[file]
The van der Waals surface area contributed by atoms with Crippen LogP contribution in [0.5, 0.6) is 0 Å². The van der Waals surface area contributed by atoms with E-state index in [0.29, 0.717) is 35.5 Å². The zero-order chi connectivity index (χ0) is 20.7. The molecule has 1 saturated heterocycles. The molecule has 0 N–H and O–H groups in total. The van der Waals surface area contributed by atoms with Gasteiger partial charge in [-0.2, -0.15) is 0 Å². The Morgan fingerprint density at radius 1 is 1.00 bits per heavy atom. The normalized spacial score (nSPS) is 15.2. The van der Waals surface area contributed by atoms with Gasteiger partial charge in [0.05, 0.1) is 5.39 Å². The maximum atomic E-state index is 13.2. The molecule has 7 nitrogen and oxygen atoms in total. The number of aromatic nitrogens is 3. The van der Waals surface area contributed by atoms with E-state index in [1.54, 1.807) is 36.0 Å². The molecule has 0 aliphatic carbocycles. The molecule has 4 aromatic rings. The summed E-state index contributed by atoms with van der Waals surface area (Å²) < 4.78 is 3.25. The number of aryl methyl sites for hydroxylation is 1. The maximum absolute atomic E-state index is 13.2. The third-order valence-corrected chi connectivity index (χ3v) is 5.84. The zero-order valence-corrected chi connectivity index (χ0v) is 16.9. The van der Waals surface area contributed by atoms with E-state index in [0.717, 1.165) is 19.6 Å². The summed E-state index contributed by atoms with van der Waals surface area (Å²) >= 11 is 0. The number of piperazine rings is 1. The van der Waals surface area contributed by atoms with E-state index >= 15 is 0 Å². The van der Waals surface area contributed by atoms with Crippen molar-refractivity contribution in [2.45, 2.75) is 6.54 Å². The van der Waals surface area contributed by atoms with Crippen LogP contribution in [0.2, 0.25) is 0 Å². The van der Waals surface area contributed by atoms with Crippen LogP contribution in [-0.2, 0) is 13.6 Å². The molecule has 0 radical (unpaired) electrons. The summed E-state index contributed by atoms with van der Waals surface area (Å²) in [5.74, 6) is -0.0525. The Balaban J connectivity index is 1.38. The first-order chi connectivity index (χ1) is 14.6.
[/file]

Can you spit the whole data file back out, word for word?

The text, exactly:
The van der Waals surface area contributed by atoms with Crippen LogP contribution in [0.5, 0.6) is 0 Å². The van der Waals surface area contributed by atoms with E-state index in [0.29, 0.717) is 35.5 Å². The zero-order chi connectivity index (χ0) is 20.7. The molecule has 1 saturated heterocycles. The molecule has 0 N–H and O–H groups in total. The van der Waals surface area contributed by atoms with Gasteiger partial charge in [-0.2, -0.15) is 0 Å². The Morgan fingerprint density at radius 1 is 1.00 bits per heavy atom. The normalized spacial score (nSPS) is 15.2. The van der Waals surface area contributed by atoms with Gasteiger partial charge in [0.05, 0.1) is 5.39 Å². The maximum atomic E-state index is 13.2. The molecule has 7 nitrogen and oxygen atoms in total. The number of aromatic nitrogens is 3. The van der Waals surface area contributed by atoms with E-state index in [1.54, 1.807) is 36.0 Å². The molecule has 0 aliphatic carbocycles. The molecule has 4 aromatic rings. The summed E-state index contributed by atoms with van der Waals surface area (Å²) < 4.78 is 3.25. The number of aryl methyl sites for hydroxylation is 1. The maximum absolute atomic E-state index is 13.2. The third-order valence-corrected chi connectivity index (χ3v) is 5.84. The zero-order valence-corrected chi connectivity index (χ0v) is 16.9. The van der Waals surface area contributed by atoms with E-state index in [0.717, 1.165) is 19.6 Å². The summed E-state index contributed by atoms with van der Waals surface area (Å²) >= 11 is 0. The number of piperazine rings is 1. The van der Waals surface area contributed by atoms with E-state index >= 15 is 0 Å². The van der Waals surface area contributed by atoms with Crippen molar-refractivity contribution in [2.45, 2.75) is 6.54 Å². The van der Waals surface area contributed by atoms with Crippen LogP contribution in [0.2, 0.25) is 0 Å². The van der Waals surface area contributed by atoms with Crippen LogP contribution in [-0.2, 0) is 13.6 Å². The molecule has 0 radical (unpaired) electrons. The summed E-state index contributed by atoms with van der Waals surface area (Å²) in [5.74, 6) is -0.0525. The Balaban J connectivity index is 1.38. The first-order chi connectivity index (χ1) is 14.6.